The sustainability culture survey was emailed to all students and employees at ESF. Multiple reminders were sent to people who did not respond to earlier survey invitations. A sufficient number of respondents participated in the survey (n=515, 163 employees and 352 students) to achieve a 95% confidence level with a ±5% level of precision.


A brief summary of results from the cultural assessment, including a description of any measurable changes over time:

The results of the sustainability culture assessment described below include an analysis of data from the culture assessment conducted in Spring 2018. The results will be compared to future sustainability culture assessments in order to track changes over time. The results will also be compared to other campuses in New York State that are administering the same sustainability culture assessment, when that data becomes available.

The sustainability culture assessment indicated that students and employees have fairly high levels of self-reported sustainability-related behaviors (mean value of 5.66 on a 7-point scale). Waste reduction behaviors scored the highest of the behavioral categories (mean value of 6.27), followed by energy conservation behaviors (mean value of 5.82). Recycling was the highest single behavior, with a mean value of 6.51. Using a reusable mug or water bottle was the second highest scoring single behavior (mean value of 6.40) and minimizing waste was the third highest single behavior (mean value of 6.13). This demonstrates that the campus’s efforts to promote waste reduction and recycling have been successful.Food choice behaviors scored the lowest of the behavioral categories (mean value of 4.38) with eating a plant-based diet being the lowest scoring single behavior (mean value of 4.29) and eating local & organic foods (mean value of 4.46) being the second lowest single behavior. This indicates that more access to and promotion of plant-based, local, and organic foods could be beneficial for improving food-related sustainability behaviors on campus.

Alternative transportation behaviors were the third lowest behavior with a mean value of 5.18. Students (mean value of 5.80) reported statistically significant (p < 0.001) and substantially (η = 0.430) higher levels of alternative transportation behaviors compared to employees (mean value of 3.88), indicating that programs encouraging employees to walk, bike, carpool, or take public transit could potentially make improvements in this area.

Students (mean value of 5.21) had statistically significant (p < 0.01) higher levels of perceptions of SUNY ESF’s sustainability efforts (organizational climate for sustainability) compared with employees (mean value of 4.85), although the difference was minimal when considering the effect size (η = 0.146). This indicates that more outreach to employees about the College’s sustainability efforts could increase awareness among employees regarding SUNY ESF’s sustainability efforts.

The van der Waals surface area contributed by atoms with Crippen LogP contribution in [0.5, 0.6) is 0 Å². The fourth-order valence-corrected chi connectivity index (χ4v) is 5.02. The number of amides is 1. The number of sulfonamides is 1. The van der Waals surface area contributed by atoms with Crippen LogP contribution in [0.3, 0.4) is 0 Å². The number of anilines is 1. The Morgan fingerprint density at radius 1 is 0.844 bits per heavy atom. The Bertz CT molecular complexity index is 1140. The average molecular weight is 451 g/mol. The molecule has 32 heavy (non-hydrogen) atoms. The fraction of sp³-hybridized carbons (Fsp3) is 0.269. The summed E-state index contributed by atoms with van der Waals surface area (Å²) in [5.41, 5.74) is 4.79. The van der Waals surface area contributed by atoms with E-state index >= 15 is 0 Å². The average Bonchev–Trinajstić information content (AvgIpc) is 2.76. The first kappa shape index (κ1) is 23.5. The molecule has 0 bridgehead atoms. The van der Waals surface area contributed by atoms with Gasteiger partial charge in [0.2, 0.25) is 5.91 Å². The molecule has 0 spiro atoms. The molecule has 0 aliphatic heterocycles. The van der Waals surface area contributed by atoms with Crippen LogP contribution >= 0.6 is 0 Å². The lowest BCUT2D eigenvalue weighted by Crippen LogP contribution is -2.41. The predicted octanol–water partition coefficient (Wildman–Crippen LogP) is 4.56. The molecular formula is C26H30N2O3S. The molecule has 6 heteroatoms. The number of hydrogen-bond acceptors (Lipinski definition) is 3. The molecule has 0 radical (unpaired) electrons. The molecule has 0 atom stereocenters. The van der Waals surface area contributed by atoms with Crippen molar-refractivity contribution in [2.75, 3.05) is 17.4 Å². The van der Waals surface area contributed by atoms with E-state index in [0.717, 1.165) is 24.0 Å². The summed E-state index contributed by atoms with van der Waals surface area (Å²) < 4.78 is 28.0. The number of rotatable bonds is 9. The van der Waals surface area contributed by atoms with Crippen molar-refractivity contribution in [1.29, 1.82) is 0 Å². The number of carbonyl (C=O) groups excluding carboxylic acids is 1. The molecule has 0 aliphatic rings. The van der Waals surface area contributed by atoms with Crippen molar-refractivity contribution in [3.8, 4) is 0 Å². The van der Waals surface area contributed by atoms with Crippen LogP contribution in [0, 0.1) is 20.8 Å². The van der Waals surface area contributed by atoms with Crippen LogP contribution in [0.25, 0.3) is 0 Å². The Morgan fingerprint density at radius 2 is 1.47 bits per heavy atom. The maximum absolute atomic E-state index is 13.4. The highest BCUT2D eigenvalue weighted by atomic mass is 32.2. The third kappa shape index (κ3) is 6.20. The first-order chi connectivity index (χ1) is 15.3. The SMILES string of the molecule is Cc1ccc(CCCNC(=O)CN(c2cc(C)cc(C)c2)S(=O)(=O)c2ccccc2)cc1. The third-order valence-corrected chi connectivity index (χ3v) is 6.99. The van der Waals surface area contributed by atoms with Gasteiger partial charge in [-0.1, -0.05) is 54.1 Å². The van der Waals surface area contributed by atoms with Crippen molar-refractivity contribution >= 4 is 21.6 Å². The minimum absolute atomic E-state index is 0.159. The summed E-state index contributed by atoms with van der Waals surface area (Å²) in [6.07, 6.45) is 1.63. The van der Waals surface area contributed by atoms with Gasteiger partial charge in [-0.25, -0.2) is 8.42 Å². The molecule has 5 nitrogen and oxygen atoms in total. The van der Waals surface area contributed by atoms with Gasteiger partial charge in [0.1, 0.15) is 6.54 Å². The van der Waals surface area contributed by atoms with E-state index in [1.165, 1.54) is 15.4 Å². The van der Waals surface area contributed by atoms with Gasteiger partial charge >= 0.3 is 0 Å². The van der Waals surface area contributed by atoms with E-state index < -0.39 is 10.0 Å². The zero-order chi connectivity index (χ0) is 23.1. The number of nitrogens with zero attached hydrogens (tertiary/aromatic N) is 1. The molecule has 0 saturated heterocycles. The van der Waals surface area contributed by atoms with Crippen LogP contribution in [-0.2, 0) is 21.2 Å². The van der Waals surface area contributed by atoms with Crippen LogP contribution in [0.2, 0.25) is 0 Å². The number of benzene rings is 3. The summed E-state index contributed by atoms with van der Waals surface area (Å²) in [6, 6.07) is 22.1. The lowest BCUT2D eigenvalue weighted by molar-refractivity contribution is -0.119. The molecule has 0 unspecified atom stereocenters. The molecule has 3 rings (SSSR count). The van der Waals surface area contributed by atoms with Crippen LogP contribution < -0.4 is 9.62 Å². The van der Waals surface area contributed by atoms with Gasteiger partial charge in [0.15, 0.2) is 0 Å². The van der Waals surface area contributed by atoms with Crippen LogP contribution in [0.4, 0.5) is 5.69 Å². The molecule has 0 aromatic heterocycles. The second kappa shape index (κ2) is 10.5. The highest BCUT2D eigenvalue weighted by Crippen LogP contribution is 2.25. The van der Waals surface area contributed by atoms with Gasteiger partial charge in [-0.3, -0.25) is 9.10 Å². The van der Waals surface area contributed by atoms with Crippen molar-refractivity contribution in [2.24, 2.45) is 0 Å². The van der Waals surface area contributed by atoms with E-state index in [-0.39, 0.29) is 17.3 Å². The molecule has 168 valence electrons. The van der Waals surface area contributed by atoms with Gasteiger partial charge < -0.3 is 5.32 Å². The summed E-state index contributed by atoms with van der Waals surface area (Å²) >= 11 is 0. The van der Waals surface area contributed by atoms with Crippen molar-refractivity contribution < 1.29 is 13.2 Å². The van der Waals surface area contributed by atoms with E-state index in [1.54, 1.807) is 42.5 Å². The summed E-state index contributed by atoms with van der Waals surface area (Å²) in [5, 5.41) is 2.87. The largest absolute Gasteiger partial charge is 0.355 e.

Campus sustainability attitudes (mean value of 6.42) and Sustainability Attitude Scale (mean value of 6.26) scores were both high, which is consistent with the environmental focus of SUNY ESF. Similarly, the highest scoring subscale was the ecological sustainability attitudes subscale (mean value of 6.52) of the Sustainability Attitude Scale, indicating that the campus community has strong attitudes toward ecological sustainability.Students had statistically significant higher levels on all of the scales (behaviors, attitudes, social norms, perceived behavioral control, Sustainability Attitude Scale, and campus sustainability attitudes) compared with employees. The eta effect size values indicate that differences between students and employees were mostly minimal (η ≤ 0.188) on all scales except for social norms, where there was a substantial (η = 0.346) difference between students (mean value of 5.52) and employees (mean value of 4.70). This indicates that students perceive that people on campus are engaging in sustainability behaviors and that they believe they ought to engage in sustainability behaviors from the perspective of the campus community. This suggests that outreach efforts focused on communicating with employees about expectations regarding sustainability behaviors and the prevalence of sustainability behaviors on campus could increase social norms related to sustainability behaviors among employees.

The sustainability culture assessment demonstrates that there is a strong culture of sustainability at ESF. The assessment will be conducted in the future in order to track changes in behaviors, attitudes, social norms, and other aspects of sustainability culture over time.


The website URL where information about the programs or initiatives is available:
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Additional documentation to support the submission:
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The information presented here is self-reported. While AASHE staff review portions of all STARS reports and institutions are welcome to seek additional forms of review, the data in STARS reports are not verified by AASHE. If you believe any of this information is erroneous or inconsistent with credit criteria, please review the process for inquiring about the information reported by an institution and complete the Data Inquiry Form.